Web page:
Reaching those non-river cruisers, Bettridge said, "is a lot of work, but we're going to continue investing in our marketing and PR."
Although I admit to being one of the line's early skeptics, I loved the ship the moment I stepped onboard. The A is modern yet simple, with an open lounge that includes a foosball table as well as a table stacked with board games.
The top deck has cushioned seating and an enclosed bar for late-night parties and daytime activities such as painting classes.
The dining room is casual, with lots of communal tables for mingling, and there are interesting touches throughout, from black-and-white nude sketches and colorful prints of Marilyn Monroe in the hallways to a silver stuffed-dog doorstop at the entrance to the guest laundry room.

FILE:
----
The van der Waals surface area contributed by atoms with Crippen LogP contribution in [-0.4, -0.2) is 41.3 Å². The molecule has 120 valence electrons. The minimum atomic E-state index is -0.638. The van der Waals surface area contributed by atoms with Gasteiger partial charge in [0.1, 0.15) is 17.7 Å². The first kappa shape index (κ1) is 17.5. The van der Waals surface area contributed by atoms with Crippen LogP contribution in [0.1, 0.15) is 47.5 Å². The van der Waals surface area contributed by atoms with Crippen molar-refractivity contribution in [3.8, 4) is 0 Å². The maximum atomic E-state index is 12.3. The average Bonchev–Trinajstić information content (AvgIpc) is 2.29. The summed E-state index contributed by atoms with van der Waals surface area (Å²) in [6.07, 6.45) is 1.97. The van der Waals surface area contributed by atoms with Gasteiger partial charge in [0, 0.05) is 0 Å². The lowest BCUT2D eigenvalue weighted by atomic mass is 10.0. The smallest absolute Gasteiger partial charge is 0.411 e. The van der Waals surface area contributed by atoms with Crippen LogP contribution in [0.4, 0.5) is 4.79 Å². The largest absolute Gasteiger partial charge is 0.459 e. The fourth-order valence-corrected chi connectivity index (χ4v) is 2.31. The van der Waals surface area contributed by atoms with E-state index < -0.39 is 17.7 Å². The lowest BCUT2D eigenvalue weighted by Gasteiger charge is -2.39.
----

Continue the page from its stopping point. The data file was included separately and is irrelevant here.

The gym is surprisingly spacious and offers workout alternatives to the daily exercise classes offered on deck.
Because U River Cruises' two ships are renovations of some of Uniworld's older vessels, the cabins are small, but they're surprisingly comfortable and laid out to ensure plenty of storage. I was traveling with a friend, and we were lucky that our suite had a sitting area, double vanity and extra closet space.
While cheaper than Uniworld's other offerings, touches from U River Cruises' luxurious big sisters are apparent throughout, including high-quality service and food, marble baths and the signature Savoir beds.
One particularly noteworthy extra: upholstered barriers that can be inserted between beds when they are made up as singles rather than a double. They add a surprising level of privacy.
Still, what I liked best about my trip was the diverse range of the guests' ages, nationalities, ethnicities, sexual orientations and socioeconomic backgrounds.
Just as diverse was the mix of excursions.
While I fall squarely at the lower end of the traditional river cruise demographic (and I do love a nice luxurious river cruise with its fine dining and other perks), my attention span isn't well-suited to traditional group coach excursions. So imagine my delight when our cruise director announced at the outset, "We will not take you on a bus to see church No. 35."